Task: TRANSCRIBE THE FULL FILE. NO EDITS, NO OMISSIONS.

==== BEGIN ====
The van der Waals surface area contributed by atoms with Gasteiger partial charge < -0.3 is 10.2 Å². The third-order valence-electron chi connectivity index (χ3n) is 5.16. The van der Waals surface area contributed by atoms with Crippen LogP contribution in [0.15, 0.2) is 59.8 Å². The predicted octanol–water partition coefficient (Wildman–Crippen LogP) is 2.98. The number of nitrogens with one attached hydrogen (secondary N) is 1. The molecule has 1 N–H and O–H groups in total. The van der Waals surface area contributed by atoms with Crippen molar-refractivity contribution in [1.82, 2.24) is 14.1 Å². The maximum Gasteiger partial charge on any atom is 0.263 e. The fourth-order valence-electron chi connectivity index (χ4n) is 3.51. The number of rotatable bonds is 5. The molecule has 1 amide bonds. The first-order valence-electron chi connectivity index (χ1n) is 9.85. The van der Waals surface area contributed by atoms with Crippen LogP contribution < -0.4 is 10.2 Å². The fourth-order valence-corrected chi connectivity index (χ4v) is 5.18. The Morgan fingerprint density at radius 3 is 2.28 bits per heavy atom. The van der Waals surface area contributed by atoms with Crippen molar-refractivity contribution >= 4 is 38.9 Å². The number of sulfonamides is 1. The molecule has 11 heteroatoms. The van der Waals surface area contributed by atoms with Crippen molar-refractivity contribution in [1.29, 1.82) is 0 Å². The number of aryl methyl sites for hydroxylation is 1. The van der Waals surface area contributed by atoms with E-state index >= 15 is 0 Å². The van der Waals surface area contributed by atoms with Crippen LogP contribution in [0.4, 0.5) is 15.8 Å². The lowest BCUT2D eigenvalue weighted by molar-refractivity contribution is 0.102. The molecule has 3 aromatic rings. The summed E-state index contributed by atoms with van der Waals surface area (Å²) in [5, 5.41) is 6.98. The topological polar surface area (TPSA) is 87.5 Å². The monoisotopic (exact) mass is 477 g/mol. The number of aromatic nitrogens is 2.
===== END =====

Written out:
The van der Waals surface area contributed by atoms with Gasteiger partial charge < -0.3 is 10.2 Å². The third-order valence-electron chi connectivity index (χ3n) is 5.16. The van der Waals surface area contributed by atoms with Crippen LogP contribution in [0.15, 0.2) is 59.8 Å². The predicted octanol–water partition coefficient (Wildman–Crippen LogP) is 2.98. The number of nitrogens with one attached hydrogen (secondary N) is 1. The molecule has 1 N–H and O–H groups in total. The van der Waals surface area contributed by atoms with Crippen molar-refractivity contribution in [1.82, 2.24) is 14.1 Å². The maximum Gasteiger partial charge on any atom is 0.263 e. The fourth-order valence-electron chi connectivity index (χ4n) is 3.51. The number of rotatable bonds is 5. The molecule has 1 amide bonds. The first-order valence-electron chi connectivity index (χ1n) is 9.85. The van der Waals surface area contributed by atoms with Crippen LogP contribution < -0.4 is 10.2 Å². The fourth-order valence-corrected chi connectivity index (χ4v) is 5.18. The Morgan fingerprint density at radius 3 is 2.28 bits per heavy atom. The van der Waals surface area contributed by atoms with Crippen molar-refractivity contribution >= 4 is 38.9 Å². The number of sulfonamides is 1. The molecule has 11 heteroatoms. The van der Waals surface area contributed by atoms with Crippen molar-refractivity contribution in [1.29, 1.82) is 0 Å². The number of aryl methyl sites for hydroxylation is 1. The van der Waals surface area contributed by atoms with E-state index >= 15 is 0 Å². The van der Waals surface area contributed by atoms with Crippen LogP contribution in [0.4, 0.5) is 15.8 Å². The lowest BCUT2D eigenvalue weighted by molar-refractivity contribution is 0.102. The molecule has 3 aromatic rings. The summed E-state index contributed by atoms with van der Waals surface area (Å²) in [5, 5.41) is 6.98. The topological polar surface area (TPSA) is 87.5 Å². The monoisotopic (exact) mass is 477 g/mol. The number of aromatic nitrogens is 2.